25th Anniversary Interview: Jennifer Tatsuda, NCC Business Manager
What is your relationship with NCC?
I am the Business Manager at NCC. I am also a donor, a supporter of ceramic artists through purchases, and have taken a few classes, although it has been awhile since I was a student.
Why did you get involved initially?
The first experiences involved taking my children to the gallery when NCC was located on University Avenue in St. Paul. After NCC moved to Minneapolis, my children were old enough to take summer clay camps. Then, a good friend, Monica Rudquist, told me about a job opportunity that she thought would be a good fit, so I applied for the position at NCC.
What was the most surprising thing that happened during your work with NCC?
It has really opened my eyes to a whole new world from both the business and arts perspective. In the beginning, I learned more about the structure of a non-profit organization and its unique sources of revenue, and my responsibilities as Business Manager. I was also exposed to the clay community, locally and nationally. Over the years, I have learned about clay process, raw materials, artists, history, and of the variety of uses of clay. I loved the RAW exhibition of unfired clay. There is always something new to discover.
What was the most gratifying thing that happened? What pleased you the most?
I feel good about where I started and where I am now. I have a level of comfort with my involvement and a confidence about my contributions to NCC. It has been great to witness the strengths of the organization, the many ways it connects people to ceramics, and to see the commitment to the greater ceramics community. I have enjoyed seeing people get introduced to clay and just get swept into exploring it further. There are so many ways people can get involved at the Clay Center and learn so much because the community is so welcoming. It is wonderful to see it happen time and time again.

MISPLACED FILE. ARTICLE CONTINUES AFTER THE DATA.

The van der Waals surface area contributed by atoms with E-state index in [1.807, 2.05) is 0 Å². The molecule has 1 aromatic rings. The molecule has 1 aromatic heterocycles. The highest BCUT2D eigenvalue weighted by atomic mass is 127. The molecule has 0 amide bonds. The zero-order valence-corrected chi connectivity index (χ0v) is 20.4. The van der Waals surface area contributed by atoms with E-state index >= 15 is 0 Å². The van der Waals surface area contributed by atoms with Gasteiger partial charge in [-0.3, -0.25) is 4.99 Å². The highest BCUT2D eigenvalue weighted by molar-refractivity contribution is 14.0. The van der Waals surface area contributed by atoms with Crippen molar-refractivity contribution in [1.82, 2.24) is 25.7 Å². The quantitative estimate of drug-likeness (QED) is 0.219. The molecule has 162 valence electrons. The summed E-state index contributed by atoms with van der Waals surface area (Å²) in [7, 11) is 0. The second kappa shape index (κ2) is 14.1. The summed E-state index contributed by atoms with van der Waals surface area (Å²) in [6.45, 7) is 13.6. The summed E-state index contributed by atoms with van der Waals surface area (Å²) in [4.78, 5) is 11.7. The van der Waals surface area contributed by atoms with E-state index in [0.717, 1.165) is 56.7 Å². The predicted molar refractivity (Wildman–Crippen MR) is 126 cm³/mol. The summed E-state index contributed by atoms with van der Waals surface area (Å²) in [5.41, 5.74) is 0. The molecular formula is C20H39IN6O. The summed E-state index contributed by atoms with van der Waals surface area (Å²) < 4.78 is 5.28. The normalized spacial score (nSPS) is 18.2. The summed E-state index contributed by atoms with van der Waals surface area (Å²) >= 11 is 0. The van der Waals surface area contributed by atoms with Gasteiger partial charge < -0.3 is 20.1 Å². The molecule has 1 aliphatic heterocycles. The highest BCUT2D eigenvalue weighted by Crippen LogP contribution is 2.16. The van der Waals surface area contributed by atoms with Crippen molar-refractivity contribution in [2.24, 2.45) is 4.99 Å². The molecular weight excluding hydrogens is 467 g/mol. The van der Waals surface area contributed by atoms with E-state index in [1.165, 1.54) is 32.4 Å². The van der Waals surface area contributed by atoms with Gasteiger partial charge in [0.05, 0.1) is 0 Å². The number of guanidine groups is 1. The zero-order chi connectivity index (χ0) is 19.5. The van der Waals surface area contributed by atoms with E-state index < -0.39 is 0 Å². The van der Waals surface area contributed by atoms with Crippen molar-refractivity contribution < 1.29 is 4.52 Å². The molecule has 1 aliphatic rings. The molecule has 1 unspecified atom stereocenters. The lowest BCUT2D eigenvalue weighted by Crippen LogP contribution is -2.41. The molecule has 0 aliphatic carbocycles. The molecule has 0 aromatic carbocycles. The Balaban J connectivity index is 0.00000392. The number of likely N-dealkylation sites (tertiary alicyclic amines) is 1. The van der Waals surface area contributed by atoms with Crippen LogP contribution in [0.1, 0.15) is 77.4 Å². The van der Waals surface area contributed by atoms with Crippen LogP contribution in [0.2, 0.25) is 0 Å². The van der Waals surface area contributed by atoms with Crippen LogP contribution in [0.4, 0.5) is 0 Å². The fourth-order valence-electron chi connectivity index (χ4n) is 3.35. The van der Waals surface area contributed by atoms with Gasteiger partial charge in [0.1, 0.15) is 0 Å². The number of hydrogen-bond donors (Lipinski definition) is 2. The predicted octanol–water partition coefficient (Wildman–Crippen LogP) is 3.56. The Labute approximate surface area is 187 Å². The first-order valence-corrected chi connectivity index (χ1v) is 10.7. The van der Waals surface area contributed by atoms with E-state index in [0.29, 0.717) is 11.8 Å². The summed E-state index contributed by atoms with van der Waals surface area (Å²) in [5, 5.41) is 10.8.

What do you think might be different in ten years?
There is so much change in the way people get information and new technology is always being introduced. The possibilities for artists are huge. Even with constant change, I hope the physical connection between people and the medium remains strong. It is important to see the work, seek out the maker if possible, ask questions, and to enjoy using the ceramic work. Part of my appreciation comes from understanding the process to get to the end result. An individual can only get so much information from an image; they too have to see the work.
In ten years, I hope the field is still focused on the people and the process of using clay to make ceramic work; and NCC will continue to bring them together.
Any funny stories to share?
During NCC’s 20th Anniversary, I had been on staff for 5+ years. Before the opening reception, I had volunteered to give several artists a ride from the MIA to their hotel and all of the sudden, I was in a car with Val Cushing, Ron Meyers and his wife, Hester Meyers, and Patti Warashina. After hearing about these Regis Master artists and admiring their work, there I was! The ride was spent with the artists reminiscing, telling stories, poking fun at each other, and it was a little rambunctious, so it was a fun moment to be a part of. I guess I get to live vicariously when surrounded by these and other great ceramic artists.